So, let’s talk about why do we get behind on charting and documentation? Or why do we not finish it? Most of the time, what clients tell me or what I read on social media, is that they have too many patients or there’s too much administrative burden, there’s too much paperwork, people aren’t respecting their time. There’s just too much to do. And I would say, maybe that’s true. Can you check in and actually evaluate, why is it that you get behind or not finished charting? Do you know anyone else in your organization or in your practice? Who maybe sees roughly the same number of patients or same number of cases and does seem to stay on top of things? Who does seem to get things done? Is it possible that it is possible? So I would just sort of start there.
I find that the reason a lot of us get behind or not finished charting, comes down to several things. One is sort of poor time management. Often, we’re getting interrupted, we’re doing other things, we’re sort of here or there. So how are you managing your time? How are we managing our time? For a lot of physicians, they have a lot of thoughts about documentation that then causes them to not prioritize it, to not sort of focus on it, to procrastinate with it or to delay it, to push it back to another time.
So, some thoughts that I’ve heard are that the documentation is not as important as face-to-face time with the patient, or the documentation or charting is not really part of the visit, right? We have to spend all of our time with the patient, whatever time is allotted to us. Some people think that maybe patients don’t want to see us documenting, again, that it’s more important to be face to face or not be seen taking notes or doing any part of the notes. So, you could notice here, what are your thoughts about documentation? And are they creating the result for you that you want? Are they creating the result of getting it all done quickly, efficiently, and by the end of the day?
I would also say we get behind on not finished charting, again, because of distractions and interruptions. Part of this is very common in medicine, where people are coming to us asking us questions, maybe we have pop up alerts or messages, there’s our to-do box, our inbox. How often though, do you also interrupt yourself or distract yourself? How often do you get on email or Facebook or Instagram, rather than chart? I know I’ve certainly been guilty of that. And sometimes maybe online shopping or other things. How often do you notice when your own focus on patient care documentation, getting done, being efficient, sort of wanes or wavers? How can you take responsibility for that too? Do you encourage interruptions or distractions? Also, some of this is problem solving? Are you in an area where people can just come interrupt you? Can you pause for a moment and finish what you’re doing?
I would also ask yourself, how do you prioritize charting and documentation and finishing it? Again, this goes back to some of our thoughts about it. Do you think that it’s important? Do you think that it’s part of your job? Do you make it a priority to just get it done? Some of the docs I work with think it’s a waste of my time, or it has to be perfect. Or it takes so long to document, it’s not worth starting, if I’m about to see another patient, or about to be interrupted. You could notice what your thoughts are, that are, again, creating the result of not finishing your charting, maybe having a backlog of it, postponing it, doing it at home, doing it on the weekends, you think, “Oh, I’ll just catch up later? Not a big deal.”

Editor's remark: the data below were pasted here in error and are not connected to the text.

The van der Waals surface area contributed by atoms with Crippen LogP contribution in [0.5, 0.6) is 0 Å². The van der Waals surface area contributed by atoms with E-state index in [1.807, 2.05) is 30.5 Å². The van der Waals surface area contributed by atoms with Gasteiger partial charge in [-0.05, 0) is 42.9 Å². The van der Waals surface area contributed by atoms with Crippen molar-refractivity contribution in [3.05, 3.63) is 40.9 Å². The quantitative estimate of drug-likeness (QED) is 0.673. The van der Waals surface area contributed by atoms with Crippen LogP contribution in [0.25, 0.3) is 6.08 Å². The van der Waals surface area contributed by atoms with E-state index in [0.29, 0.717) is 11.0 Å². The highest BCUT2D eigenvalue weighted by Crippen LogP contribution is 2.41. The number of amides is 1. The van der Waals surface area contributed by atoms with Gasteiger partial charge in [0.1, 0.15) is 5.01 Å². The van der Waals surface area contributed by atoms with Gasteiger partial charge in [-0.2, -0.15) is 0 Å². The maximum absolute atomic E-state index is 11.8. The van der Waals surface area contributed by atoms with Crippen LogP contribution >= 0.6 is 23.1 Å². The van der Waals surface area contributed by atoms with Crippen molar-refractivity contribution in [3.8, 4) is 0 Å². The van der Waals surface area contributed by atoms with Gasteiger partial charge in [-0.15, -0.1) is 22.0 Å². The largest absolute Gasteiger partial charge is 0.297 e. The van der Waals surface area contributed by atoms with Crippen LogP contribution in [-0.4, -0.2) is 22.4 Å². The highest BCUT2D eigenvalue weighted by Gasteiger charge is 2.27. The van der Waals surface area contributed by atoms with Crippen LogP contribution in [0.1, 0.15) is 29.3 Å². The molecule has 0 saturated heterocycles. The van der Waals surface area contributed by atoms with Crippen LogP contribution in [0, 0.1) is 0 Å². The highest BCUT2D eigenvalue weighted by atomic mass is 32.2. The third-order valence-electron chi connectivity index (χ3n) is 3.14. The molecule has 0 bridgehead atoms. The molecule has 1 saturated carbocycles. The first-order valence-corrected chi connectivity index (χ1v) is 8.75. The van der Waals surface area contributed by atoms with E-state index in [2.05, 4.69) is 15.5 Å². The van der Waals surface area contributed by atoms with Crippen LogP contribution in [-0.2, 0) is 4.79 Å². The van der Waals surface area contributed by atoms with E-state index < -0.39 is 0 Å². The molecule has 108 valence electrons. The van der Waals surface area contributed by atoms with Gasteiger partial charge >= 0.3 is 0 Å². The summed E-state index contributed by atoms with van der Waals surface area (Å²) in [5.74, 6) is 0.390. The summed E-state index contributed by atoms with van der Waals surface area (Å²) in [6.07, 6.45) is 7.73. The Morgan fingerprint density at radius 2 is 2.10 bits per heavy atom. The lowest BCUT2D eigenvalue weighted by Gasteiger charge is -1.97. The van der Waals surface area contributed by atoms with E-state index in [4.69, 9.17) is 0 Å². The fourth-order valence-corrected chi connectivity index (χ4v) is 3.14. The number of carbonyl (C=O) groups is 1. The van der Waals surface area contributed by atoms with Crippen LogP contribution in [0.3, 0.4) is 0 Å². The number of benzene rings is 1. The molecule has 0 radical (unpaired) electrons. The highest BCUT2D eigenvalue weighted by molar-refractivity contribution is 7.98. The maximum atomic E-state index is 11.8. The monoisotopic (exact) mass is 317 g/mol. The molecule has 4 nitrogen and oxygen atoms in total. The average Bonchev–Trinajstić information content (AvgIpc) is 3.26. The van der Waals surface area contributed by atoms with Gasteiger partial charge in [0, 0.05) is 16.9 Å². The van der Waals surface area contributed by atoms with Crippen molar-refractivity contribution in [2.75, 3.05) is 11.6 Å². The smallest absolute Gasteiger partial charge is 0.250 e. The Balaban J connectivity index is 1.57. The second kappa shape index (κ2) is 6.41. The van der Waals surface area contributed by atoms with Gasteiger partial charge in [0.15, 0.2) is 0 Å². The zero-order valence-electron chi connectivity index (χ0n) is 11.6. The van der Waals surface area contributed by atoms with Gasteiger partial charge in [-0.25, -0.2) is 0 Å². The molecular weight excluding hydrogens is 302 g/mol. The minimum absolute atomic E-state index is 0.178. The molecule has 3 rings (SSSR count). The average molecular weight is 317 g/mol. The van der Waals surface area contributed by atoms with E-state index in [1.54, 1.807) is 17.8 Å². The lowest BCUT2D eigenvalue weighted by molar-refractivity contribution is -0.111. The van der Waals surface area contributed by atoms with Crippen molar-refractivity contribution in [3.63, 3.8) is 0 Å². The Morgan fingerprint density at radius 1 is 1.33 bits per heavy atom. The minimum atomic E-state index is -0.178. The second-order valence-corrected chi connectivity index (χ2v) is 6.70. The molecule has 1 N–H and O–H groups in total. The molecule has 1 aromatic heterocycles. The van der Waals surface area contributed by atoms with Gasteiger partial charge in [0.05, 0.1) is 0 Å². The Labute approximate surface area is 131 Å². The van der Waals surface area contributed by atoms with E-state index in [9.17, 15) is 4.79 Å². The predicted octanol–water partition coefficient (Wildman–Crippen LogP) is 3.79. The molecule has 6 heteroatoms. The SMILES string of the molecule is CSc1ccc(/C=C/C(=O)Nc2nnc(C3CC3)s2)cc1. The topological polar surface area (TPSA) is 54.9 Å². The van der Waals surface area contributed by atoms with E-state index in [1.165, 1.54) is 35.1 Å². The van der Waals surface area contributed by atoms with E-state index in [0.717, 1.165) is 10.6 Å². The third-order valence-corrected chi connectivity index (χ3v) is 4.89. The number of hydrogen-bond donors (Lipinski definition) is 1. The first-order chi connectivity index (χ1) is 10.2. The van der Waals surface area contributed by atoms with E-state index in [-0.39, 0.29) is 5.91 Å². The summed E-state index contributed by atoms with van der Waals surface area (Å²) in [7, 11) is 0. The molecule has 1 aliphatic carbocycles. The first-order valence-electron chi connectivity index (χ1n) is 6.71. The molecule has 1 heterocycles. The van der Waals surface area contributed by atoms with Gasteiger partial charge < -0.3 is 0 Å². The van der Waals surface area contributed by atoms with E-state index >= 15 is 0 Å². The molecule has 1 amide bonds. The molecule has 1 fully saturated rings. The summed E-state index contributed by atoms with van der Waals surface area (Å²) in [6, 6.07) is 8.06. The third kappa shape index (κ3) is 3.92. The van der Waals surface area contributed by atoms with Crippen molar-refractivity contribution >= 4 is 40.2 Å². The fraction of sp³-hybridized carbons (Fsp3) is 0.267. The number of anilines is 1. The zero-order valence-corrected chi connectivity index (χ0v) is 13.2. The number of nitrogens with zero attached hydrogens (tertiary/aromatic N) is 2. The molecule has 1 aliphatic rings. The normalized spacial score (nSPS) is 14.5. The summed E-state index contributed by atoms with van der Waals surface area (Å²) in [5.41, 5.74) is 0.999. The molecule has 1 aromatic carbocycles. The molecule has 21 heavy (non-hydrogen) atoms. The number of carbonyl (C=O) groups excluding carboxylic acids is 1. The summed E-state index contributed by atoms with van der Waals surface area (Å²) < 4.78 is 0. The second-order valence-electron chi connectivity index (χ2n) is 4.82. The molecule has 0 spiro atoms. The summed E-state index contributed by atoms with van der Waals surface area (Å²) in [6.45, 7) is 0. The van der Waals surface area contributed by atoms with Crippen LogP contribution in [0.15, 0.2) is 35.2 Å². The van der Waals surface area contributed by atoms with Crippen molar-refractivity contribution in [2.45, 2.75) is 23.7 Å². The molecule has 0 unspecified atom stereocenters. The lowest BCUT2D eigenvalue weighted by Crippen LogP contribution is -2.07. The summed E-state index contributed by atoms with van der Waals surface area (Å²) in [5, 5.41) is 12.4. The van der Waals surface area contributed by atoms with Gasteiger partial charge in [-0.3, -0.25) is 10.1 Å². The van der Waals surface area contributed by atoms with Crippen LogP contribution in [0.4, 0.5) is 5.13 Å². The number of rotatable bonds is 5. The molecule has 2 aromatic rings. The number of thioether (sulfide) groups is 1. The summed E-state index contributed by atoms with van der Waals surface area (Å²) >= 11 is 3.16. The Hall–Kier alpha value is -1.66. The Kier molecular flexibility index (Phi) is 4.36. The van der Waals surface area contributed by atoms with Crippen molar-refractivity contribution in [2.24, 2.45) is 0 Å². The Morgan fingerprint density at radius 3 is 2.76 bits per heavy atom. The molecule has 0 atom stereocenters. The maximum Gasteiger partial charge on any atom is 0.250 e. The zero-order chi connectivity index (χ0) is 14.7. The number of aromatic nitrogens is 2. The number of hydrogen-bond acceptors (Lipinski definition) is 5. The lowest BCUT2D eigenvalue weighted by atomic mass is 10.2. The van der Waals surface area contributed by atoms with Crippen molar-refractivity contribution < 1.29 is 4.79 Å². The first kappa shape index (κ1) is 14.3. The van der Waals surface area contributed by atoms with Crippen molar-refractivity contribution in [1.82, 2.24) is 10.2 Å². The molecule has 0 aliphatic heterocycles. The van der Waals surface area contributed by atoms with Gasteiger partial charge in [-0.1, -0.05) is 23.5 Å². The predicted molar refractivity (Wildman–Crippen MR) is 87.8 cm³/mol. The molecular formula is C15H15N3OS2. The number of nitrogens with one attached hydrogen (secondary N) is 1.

That leads into my next question, which is, why is it important to not procrastinate it? Right, why is it a big deal? Having a lot of charts open having to work on weekends and evenings and vacation time and when you’re not at work? I think is a huge deal. One, I think it’s a major cause of dissatisfaction with physicians and other health care providers. I think this is probably true in other fields as well. All of the work that we do that is sort of, in some sense, unpaid or on our own time. It can create a lot of feelings of resentment, dissatisfaction, and sort of suck some of the joy out of our day and the rest of our life, right? It’s sort of the creep or the spread of what we do into other areas of our life.
I think that charting and administrative paperwork and all of the burden of that, and especially if you’re someone who isn’t very efficient in finishing it, and tends to find that they have to take it home at night, or work on it on the weekends, or when you’re otherwise off. I think this contributes a lot to burnout that we’re seeing as well. And why wouldn’t it right, like we need to recharge and rest and have time off. Again, working when you’re home, takes away time from friends and family, maybe just downtime, doing what you want.